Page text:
“I had a Hollywood actor who said, ‘I want to be able to tell better stories when I go to auditions,’ and he was like, ‘I’ve been getting more work since I’ve been using these methods,’” Vellani recounted. He explained that, from elevator pitches and interviews to resumes and visualized data, storytelling plays an important role in all sorts of day–to–day applications.
“A job interviewing someone says, ‘Tell me about yourself.’ They’re asking for a story, so just having [my students] feel more comfortable with that self–expression in a structured way … it helps us tell better stories in the professional world,” he said.
Indeed, storytelling has played a meaningful role in Vellani’s life, as he is not only a professor but also a novelist. His novel, Tea with Ms. Tanzania (2022), is a historical fiction piece that revolves around a relationship between a mother and a son, as well as the story of Tanzania after it gained independence from Britain. “It’s a part of the world that’s very beautiful but under–acknowledged — a lot of people don’t know about it,” Vellani described.
His favorite part of writing the novel was researching the history of Tanzania to include in his work. “In the process of doing that research, I uncovered that there hasn’t been a lot written about those historical events, so it further cemented my desire to get this book out there,” Vellani said.
As someone with a family history rooted in Tanzania, writing this novel allowed him to better engage with that part of his identity. “I think we make sense of who we are through stories, so the stories that we tell about ourselves to others, and also stories that are told to us … give [us] a sense of completeness as a person,” he said. “In the same way this story is from Tanzania, even though I was born in England, [writing the story] gave a completeness to my life because the Tanzanian part of my identity has always been a part of my life.” Dedicating time and energy to understanding the stories of others, whether fictional or real, represents our human desire to know others and be known.
Olee explained that creative writing, especially in the context of fanfiction, can be a meaningful way for writers to not only understand their identities but also express them. For example, the Marvel franchise is heavily built upon traditional notions of masculinity, as it is dominated by male characters who exhibit stereotypically masculine–coded traits of physical strength and emotional toughness. However, with most fanfiction writers being young females, writing fanfiction gives them an outlet to reflect their identities in a media where they don’t normally see themselves represented.
As an Indian person who grew up in America, Olee feels that she has not really seen herself represented in a lot of the narratives that she consumes. Indian characters in pop culture, such as Raj Koothrappali from The Big Bang Theory, are often built upon stereotypes and primarily function as a laughingstock for non–Indian audiences.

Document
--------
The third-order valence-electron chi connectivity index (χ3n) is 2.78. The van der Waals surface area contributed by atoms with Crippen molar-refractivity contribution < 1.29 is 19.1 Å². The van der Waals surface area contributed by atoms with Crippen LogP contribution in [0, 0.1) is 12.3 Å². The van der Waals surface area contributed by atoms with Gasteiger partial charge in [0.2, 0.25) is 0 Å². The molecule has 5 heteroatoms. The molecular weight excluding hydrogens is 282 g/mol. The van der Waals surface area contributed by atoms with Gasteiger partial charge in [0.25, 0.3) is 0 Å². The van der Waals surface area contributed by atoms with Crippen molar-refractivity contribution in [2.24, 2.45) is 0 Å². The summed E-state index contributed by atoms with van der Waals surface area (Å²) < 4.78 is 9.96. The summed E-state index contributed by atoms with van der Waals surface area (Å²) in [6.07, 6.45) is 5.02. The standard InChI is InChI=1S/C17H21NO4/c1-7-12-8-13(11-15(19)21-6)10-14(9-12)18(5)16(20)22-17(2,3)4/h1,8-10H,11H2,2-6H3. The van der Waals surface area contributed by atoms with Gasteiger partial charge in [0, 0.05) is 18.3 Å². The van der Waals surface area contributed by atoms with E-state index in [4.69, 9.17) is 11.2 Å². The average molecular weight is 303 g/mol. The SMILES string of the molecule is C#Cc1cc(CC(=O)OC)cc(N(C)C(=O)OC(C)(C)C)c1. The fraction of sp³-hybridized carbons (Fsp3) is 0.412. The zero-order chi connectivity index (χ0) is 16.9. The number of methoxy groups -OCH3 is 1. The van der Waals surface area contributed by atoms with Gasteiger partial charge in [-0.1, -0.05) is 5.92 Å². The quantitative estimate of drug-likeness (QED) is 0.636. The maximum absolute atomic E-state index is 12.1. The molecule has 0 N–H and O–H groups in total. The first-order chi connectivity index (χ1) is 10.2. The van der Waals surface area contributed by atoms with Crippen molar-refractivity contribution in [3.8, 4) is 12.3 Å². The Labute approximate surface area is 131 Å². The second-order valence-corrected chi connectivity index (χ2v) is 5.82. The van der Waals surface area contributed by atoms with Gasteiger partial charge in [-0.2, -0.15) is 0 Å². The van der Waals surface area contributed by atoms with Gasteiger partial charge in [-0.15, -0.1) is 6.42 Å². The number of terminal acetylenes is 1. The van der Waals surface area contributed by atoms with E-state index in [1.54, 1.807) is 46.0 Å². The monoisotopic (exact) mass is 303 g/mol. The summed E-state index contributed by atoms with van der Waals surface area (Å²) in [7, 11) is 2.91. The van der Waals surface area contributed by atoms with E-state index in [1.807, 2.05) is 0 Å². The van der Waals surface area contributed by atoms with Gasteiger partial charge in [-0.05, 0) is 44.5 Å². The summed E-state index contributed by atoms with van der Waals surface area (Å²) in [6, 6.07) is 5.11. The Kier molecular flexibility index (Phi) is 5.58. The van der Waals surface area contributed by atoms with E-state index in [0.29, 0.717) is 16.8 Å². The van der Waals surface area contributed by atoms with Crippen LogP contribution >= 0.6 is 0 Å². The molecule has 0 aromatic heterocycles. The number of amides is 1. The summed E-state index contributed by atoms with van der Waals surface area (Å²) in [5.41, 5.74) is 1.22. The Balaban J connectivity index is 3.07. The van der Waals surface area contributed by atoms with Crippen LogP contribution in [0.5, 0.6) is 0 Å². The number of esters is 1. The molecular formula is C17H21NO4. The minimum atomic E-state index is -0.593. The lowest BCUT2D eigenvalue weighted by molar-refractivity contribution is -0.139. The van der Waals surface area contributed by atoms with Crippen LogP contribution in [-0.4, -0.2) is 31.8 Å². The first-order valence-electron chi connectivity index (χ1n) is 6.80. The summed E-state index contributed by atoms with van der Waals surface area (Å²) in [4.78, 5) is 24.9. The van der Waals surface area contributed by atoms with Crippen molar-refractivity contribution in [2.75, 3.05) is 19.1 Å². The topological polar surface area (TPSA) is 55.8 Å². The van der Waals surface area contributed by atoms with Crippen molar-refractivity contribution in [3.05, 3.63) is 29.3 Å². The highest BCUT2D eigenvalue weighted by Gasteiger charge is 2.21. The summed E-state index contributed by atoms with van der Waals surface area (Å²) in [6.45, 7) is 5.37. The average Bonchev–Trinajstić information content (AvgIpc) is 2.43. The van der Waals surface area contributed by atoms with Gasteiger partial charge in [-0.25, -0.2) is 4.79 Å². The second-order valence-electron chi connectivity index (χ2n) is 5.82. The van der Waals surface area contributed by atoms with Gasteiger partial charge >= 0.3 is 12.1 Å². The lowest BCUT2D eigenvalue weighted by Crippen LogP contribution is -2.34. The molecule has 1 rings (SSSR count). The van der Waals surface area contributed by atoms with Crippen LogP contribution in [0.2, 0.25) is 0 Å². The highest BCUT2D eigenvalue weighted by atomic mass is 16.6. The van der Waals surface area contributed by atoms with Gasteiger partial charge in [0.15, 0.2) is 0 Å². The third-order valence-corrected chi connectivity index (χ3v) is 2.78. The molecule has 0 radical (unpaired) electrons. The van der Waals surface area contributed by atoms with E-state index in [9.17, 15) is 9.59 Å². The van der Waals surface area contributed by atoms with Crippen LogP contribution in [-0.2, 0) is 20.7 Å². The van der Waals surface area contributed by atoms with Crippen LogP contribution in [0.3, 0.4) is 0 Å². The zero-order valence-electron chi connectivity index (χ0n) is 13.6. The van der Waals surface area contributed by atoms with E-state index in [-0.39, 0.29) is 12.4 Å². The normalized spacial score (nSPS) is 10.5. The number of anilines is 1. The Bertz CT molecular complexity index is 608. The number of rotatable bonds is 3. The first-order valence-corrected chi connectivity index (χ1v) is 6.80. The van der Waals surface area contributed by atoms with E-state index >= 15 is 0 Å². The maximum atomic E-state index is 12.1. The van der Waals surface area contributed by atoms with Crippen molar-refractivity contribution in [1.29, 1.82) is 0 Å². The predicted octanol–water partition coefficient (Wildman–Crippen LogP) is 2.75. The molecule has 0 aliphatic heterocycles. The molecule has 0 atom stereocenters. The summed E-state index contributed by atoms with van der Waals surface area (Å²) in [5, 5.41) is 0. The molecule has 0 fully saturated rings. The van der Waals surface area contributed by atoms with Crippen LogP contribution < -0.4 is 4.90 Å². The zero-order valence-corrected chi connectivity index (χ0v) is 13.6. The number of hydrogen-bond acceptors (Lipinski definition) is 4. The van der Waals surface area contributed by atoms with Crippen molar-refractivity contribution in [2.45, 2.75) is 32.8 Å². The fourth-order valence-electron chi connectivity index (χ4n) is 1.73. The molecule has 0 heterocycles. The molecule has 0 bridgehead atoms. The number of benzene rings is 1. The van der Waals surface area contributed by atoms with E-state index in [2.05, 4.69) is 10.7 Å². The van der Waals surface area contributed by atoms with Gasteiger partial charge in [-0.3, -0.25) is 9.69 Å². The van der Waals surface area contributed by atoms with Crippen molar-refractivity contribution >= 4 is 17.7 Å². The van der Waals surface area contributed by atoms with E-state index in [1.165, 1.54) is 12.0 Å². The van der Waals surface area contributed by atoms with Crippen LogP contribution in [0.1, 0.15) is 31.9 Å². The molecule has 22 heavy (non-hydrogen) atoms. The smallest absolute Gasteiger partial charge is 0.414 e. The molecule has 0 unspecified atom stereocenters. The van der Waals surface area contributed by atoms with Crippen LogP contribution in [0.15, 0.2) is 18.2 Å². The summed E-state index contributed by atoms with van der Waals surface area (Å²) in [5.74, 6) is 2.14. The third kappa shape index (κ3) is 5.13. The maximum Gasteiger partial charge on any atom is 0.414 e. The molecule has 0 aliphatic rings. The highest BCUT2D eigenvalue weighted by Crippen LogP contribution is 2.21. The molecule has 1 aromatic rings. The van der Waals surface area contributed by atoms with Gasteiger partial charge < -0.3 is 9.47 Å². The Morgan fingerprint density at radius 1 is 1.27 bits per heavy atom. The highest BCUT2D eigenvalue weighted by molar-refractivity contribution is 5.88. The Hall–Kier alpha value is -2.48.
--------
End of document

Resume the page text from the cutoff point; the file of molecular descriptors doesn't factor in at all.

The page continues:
“It becomes hard to see yourself in media. You’re just like, ‘Oh, it won’t work, because if it works, people would have done it already. I get that my culture is so different — it wouldn’t make sense for an Indian kid to be on a superhero team,’” Olee explained, “But when you start questioning [this belief], especially when you start writing fanfiction, it fosters self–confidence in a way because … you see that people like you can be part of that narrative.” It is not only our desire to be known that drives storytelling but also the drive that compels us to tell the stories of those who cannot — creating space for the voices that have historically been silenced and uplifting their narratives.
Ku discussed how fandoms can be a space for discourse around important social issues. For example, Genshin Impact’s Sumeru update sparked controversy over some of its culturally inaccurate character designs. Initially, it was difficult for some POC fans to make their voices heard, as their critiques of the character designs were met by backlash from white fans who wanted to defend them. However, Ku noted, POC creators started proposing their own fan art and designs to show how the characters could be made more culturally accurate, such as by changing the hair texture and skin colors of certain characters to match people from the specific regions of the world that they were supposed to represent.
“Again, white people would start sending a lot of backlash to these edits, so it’s another example of how marginalized people are silenced within fan groups,” Ku said, “But I do think that fan works can also create these spaces for positive change, especially if it’s coming from the people who are most impacted by [these issues]. The worlds that they create are their voice within the fandom space.”
Ku’s experiences with social issues in fandom have inspired Ku to incorporate social work into Ku’s future career. “I’m invested in equity within fandom culture and letting marginalized people have a safe space in fandom, so I feel like that could translate into the work that I actually do in real life.” This empathy for others that is generated in fandom communities carries effects that extend beyond the online space, shaping livelihoods with it.